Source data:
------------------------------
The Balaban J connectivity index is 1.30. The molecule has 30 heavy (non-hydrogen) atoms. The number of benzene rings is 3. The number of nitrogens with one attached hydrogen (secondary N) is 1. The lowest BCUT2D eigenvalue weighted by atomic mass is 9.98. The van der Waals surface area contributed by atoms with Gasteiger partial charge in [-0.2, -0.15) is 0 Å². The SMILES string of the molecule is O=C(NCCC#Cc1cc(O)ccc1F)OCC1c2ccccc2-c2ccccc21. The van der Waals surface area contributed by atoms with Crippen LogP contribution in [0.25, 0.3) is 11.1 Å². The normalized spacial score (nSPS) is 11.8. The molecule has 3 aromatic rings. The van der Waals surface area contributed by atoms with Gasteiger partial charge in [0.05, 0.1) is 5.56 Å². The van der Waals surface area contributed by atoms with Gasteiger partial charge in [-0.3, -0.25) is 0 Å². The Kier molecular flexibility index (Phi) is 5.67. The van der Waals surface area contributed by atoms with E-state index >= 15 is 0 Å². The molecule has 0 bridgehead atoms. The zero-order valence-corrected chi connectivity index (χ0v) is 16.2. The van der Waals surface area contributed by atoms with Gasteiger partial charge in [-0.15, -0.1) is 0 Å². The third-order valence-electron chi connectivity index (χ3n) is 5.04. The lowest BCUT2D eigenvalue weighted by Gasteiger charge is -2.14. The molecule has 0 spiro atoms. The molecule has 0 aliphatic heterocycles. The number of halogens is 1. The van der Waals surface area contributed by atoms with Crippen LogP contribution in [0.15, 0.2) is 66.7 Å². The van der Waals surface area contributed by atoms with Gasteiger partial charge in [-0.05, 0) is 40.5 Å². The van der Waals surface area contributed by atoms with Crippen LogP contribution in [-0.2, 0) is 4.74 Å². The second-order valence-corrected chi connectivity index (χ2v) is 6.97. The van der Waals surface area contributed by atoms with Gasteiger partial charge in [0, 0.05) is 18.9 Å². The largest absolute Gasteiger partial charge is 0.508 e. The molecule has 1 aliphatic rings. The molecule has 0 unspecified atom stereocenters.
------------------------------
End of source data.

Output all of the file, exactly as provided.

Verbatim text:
The Balaban J connectivity index is 1.30. The molecule has 30 heavy (non-hydrogen) atoms. The number of benzene rings is 3. The number of nitrogens with one attached hydrogen (secondary N) is 1. The lowest BCUT2D eigenvalue weighted by atomic mass is 9.98. The van der Waals surface area contributed by atoms with Gasteiger partial charge in [-0.2, -0.15) is 0 Å². The SMILES string of the molecule is O=C(NCCC#Cc1cc(O)ccc1F)OCC1c2ccccc2-c2ccccc21. The van der Waals surface area contributed by atoms with Crippen LogP contribution in [0.25, 0.3) is 11.1 Å². The normalized spacial score (nSPS) is 11.8. The molecule has 3 aromatic rings. The van der Waals surface area contributed by atoms with Gasteiger partial charge in [0.05, 0.1) is 5.56 Å². The van der Waals surface area contributed by atoms with Gasteiger partial charge in [-0.3, -0.25) is 0 Å². The Kier molecular flexibility index (Phi) is 5.67. The van der Waals surface area contributed by atoms with E-state index >= 15 is 0 Å². The molecule has 0 bridgehead atoms. The zero-order valence-corrected chi connectivity index (χ0v) is 16.2. The van der Waals surface area contributed by atoms with Gasteiger partial charge in [-0.15, -0.1) is 0 Å². The third-order valence-electron chi connectivity index (χ3n) is 5.04. The lowest BCUT2D eigenvalue weighted by Gasteiger charge is -2.14. The molecule has 0 spiro atoms. The molecule has 0 aliphatic heterocycles. The number of halogens is 1. The van der Waals surface area contributed by atoms with Crippen LogP contribution in [0.15, 0.2) is 66.7 Å². The van der Waals surface area contributed by atoms with Gasteiger partial charge in [-0.05, 0) is 40.5 Å². The van der Waals surface area contributed by atoms with Crippen LogP contribution in [-0.2, 0) is 4.74 Å². The second-order valence-corrected chi connectivity index (χ2v) is 6.97. The van der Waals surface area contributed by atoms with Gasteiger partial charge in [0, 0.05) is 18.9 Å². The largest absolute Gasteiger partial charge is 0.508 e. The molecule has 1 aliphatic rings. The molecule has 0 unspecified atom stereocenters.